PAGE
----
What to Watch For:
Jason Heyward makes his return. The hope is that by giving him the past series off can function as a reset for him and help him turn things around at the plate. While he has supplied a great deal of value on defense, the production with his bat has fallen far behind even the most modest expectations. This somewhat mirrors the benching of Andrew McCutchen in Pittsburgh earlier this month, and so far it seems to have benefited McCutchen. Whether something similar happens with Heyward will remain a question mark for at least this series.
The configuration of the bullpen has been seismically altered with the absence now of both Pedro Strop and Hector Rondon. The newly called up arms of Rob Zastryzny and Felix Pena will be tested, and relievers like Carl Edwards, Jr. and Justin Grimm have already been called upon to fill in the roles left open by Strop and Rondon’s absence. This leaves the 7th and 8th innings far more vulnerable than they have been, and the Cubs may put some games on the line or even lose a few as a result.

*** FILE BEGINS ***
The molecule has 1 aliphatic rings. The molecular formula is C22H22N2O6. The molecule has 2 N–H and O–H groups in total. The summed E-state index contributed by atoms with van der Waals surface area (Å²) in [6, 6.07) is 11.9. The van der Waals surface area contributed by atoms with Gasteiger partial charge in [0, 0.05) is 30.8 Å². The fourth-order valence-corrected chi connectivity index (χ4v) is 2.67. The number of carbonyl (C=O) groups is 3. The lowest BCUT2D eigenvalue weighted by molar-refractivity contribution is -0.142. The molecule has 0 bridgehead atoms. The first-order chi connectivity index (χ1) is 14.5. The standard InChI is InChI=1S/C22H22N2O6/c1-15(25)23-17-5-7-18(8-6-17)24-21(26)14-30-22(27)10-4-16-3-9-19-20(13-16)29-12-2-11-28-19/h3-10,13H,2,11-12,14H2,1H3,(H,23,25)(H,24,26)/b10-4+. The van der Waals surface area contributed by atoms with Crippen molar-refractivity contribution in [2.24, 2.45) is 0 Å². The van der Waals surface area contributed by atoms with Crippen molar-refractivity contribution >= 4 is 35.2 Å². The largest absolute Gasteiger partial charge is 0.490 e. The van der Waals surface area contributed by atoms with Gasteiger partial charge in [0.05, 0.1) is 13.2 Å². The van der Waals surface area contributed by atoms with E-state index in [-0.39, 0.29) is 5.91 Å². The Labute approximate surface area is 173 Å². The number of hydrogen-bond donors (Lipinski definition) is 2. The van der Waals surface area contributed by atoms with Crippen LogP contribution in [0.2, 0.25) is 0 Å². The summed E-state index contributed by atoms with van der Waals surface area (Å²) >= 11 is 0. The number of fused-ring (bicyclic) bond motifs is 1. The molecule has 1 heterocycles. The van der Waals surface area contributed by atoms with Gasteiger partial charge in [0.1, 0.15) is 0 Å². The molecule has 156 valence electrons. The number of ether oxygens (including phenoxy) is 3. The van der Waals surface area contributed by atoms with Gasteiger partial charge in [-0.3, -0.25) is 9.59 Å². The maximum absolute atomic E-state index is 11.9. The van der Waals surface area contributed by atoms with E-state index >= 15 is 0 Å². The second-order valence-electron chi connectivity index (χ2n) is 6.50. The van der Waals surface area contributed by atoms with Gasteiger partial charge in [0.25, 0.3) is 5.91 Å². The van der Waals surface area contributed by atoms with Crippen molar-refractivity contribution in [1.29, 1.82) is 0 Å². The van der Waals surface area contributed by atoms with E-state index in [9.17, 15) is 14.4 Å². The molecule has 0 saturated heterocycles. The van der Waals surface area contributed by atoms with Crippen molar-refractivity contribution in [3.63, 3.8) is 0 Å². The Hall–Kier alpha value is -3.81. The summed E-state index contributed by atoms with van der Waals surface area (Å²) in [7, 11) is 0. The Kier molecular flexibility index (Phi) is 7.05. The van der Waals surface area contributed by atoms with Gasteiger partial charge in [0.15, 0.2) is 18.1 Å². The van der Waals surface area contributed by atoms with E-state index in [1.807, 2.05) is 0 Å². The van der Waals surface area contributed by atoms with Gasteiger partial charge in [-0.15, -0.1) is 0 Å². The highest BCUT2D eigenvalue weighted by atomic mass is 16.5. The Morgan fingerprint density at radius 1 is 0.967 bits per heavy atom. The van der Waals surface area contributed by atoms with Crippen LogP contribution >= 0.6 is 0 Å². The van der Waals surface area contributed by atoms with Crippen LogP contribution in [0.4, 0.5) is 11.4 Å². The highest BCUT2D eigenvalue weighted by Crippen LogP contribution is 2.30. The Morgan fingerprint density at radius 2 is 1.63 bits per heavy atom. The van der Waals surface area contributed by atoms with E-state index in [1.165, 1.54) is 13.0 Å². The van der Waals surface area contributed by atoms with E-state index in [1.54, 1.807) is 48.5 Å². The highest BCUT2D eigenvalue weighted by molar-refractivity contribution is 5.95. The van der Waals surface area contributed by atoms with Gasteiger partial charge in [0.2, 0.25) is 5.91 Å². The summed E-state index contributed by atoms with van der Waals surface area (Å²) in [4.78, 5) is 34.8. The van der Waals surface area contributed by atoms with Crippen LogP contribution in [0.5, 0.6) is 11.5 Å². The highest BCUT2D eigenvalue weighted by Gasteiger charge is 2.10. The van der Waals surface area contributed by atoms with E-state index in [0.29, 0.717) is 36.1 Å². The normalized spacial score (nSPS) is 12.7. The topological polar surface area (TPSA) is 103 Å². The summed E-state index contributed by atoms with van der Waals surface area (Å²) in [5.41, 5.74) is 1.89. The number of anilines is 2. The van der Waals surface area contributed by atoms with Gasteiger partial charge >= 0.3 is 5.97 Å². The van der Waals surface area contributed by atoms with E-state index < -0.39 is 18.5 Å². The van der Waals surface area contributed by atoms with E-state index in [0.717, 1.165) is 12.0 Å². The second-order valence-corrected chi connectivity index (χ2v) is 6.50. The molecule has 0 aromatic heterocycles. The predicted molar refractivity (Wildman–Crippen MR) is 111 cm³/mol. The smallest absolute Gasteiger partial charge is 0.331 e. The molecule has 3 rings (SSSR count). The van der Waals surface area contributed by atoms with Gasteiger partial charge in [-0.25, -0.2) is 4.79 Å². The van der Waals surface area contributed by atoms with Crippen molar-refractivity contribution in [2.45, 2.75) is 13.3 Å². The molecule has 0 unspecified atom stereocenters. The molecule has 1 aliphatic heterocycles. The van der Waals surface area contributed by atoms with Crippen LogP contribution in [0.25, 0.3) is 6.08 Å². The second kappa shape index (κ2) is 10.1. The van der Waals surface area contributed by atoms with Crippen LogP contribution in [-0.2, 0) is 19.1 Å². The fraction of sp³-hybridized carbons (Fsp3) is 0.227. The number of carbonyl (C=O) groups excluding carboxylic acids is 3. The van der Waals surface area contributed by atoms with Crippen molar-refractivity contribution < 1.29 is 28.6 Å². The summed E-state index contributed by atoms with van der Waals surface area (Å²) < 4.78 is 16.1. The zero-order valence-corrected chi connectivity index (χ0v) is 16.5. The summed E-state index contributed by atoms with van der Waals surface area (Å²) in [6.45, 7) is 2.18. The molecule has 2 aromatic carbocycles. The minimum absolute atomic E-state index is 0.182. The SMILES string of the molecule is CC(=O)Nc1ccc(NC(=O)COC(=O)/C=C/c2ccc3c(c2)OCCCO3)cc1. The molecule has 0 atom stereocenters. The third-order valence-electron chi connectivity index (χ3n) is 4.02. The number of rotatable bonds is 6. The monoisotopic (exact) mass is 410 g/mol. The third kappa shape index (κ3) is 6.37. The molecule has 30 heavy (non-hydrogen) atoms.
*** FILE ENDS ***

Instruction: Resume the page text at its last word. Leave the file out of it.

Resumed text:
Game times, Broadcast Info, etc.
The first two games of the series, tonight and tomorrow night, have 9:10 pm CT starts and both can be found on CSN. The finale on Wednesday afternoon starts at 2:40 and will be aired on WGN. All three games are also available on the radio on 670 AM. The Cubs have an off day in California on Thursday before then beginning their weekend series in Los Angeles with the Dodgers.
Lead photo courtesy Jake Roth—USA Today Sports.